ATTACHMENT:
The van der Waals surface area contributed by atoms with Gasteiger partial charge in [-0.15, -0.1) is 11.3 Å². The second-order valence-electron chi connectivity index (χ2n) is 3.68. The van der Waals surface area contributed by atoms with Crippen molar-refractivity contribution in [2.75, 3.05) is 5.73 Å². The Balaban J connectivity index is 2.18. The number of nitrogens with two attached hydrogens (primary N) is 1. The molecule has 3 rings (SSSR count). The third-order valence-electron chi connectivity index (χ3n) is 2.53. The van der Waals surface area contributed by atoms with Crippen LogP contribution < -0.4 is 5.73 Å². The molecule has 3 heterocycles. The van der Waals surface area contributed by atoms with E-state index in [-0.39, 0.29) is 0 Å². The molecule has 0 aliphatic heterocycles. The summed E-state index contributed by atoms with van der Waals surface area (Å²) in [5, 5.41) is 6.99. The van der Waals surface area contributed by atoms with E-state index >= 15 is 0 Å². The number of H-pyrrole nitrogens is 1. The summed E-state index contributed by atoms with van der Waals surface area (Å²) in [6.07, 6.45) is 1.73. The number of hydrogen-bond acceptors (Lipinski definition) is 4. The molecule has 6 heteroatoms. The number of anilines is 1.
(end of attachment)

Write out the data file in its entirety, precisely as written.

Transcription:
The van der Waals surface area contributed by atoms with Gasteiger partial charge in [-0.15, -0.1) is 11.3 Å². The second-order valence-electron chi connectivity index (χ2n) is 3.68. The van der Waals surface area contributed by atoms with Crippen molar-refractivity contribution in [2.75, 3.05) is 5.73 Å². The Balaban J connectivity index is 2.18. The number of nitrogens with two attached hydrogens (primary N) is 1. The molecule has 3 rings (SSSR count). The third-order valence-electron chi connectivity index (χ3n) is 2.53. The van der Waals surface area contributed by atoms with Crippen LogP contribution < -0.4 is 5.73 Å². The molecule has 3 heterocycles. The van der Waals surface area contributed by atoms with E-state index in [-0.39, 0.29) is 0 Å². The molecule has 0 aliphatic heterocycles. The summed E-state index contributed by atoms with van der Waals surface area (Å²) in [5, 5.41) is 6.99. The van der Waals surface area contributed by atoms with E-state index >= 15 is 0 Å². The number of H-pyrrole nitrogens is 1. The summed E-state index contributed by atoms with van der Waals surface area (Å²) in [6.07, 6.45) is 1.73. The number of hydrogen-bond acceptors (Lipinski definition) is 4. The molecule has 6 heteroatoms. The number of anilines is 1.